The Âû suffix has become quite common in its use as it uses the Autis(tic)(m) = Au* = Gold idea to self-identify and as a community had started #LIUG, Light it up Gold, in response to Auti$m $peak$ (A$). This was not the only use of Gold or Au we found, but it was the most common and seemed to have struck a loud chord in many groups and individuals in other countries as well as the UK.

*Au is the International Chemical Symbol for Gold from the Latin name Aurum.

The only other colour in serious contention was the Red Instead idea, also formed as opposition to A$, but without the larger base of support Gold had acquired. Nor did we really find a reason for red past expedience, its opposition to blue (A$) and it makes for a great hash-tag. There was no direct symbolism with Autism we could find amongst its supporters.

 I should take the time to make it very clear that the idea here is not to replace or ignore others efforts and campaigns and symbols. We support them for their commitment to acceptance and the work they do to achieve this. We ALL contribute to the whole; we ALL support efforts in raising awareness of Acceptance from any who support Actually Autistic people.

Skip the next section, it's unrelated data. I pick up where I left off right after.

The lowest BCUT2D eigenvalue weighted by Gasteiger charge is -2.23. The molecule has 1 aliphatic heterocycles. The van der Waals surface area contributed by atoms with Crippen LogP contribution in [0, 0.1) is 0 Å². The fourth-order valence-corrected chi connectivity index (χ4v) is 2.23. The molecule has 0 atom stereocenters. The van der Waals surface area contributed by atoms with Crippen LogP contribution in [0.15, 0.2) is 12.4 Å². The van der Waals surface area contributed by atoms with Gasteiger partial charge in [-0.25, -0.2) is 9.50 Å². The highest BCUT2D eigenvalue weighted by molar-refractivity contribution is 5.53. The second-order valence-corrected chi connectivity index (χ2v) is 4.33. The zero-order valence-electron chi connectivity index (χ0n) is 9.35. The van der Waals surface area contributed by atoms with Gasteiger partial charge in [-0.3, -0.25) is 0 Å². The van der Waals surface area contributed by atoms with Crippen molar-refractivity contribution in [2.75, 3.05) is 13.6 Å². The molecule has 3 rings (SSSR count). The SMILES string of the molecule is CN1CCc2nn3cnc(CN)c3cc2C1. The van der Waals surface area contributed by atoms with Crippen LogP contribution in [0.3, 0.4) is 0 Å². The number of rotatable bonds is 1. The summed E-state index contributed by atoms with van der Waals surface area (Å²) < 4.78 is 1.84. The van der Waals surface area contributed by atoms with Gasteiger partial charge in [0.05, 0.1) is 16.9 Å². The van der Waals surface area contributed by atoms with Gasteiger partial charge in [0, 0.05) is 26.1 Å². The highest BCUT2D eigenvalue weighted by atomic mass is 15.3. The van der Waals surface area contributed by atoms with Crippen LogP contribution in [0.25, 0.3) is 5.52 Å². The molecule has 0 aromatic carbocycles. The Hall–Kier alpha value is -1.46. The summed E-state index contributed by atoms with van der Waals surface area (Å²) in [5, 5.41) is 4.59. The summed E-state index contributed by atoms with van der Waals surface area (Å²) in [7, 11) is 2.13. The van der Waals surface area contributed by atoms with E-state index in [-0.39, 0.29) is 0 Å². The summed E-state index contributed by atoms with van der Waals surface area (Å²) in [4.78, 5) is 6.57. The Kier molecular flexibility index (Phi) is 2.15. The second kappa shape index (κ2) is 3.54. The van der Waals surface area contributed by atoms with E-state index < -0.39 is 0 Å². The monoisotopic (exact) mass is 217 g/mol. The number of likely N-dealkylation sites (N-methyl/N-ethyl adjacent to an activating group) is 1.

A rainbow coloured infinity symbol, the symbol of the neurodiversity movement.
The rainbow infinity symbol, which denotes neurodiversity

The use of the infinity symbol came from the growing popularity of it in spectrum colours to promote Neurodiversity. The idea of endless possibilities and untapped potential resonate through this symbol providing a simple and recognisable concept in one.

Autism is itself a spectrum, but we were looking for a unique identifier (without needing to ‘cure’ it). So the idea of combining the two came to the fore. If Autistics use Gold, then other Neurodiverse communities can use their choice of colour too. Slap it on an infinity symbol and it makes up part of the Neurodiverse Spectrum.

We hope this concept is also pleasing to the other unique Neurodivergent communities out there.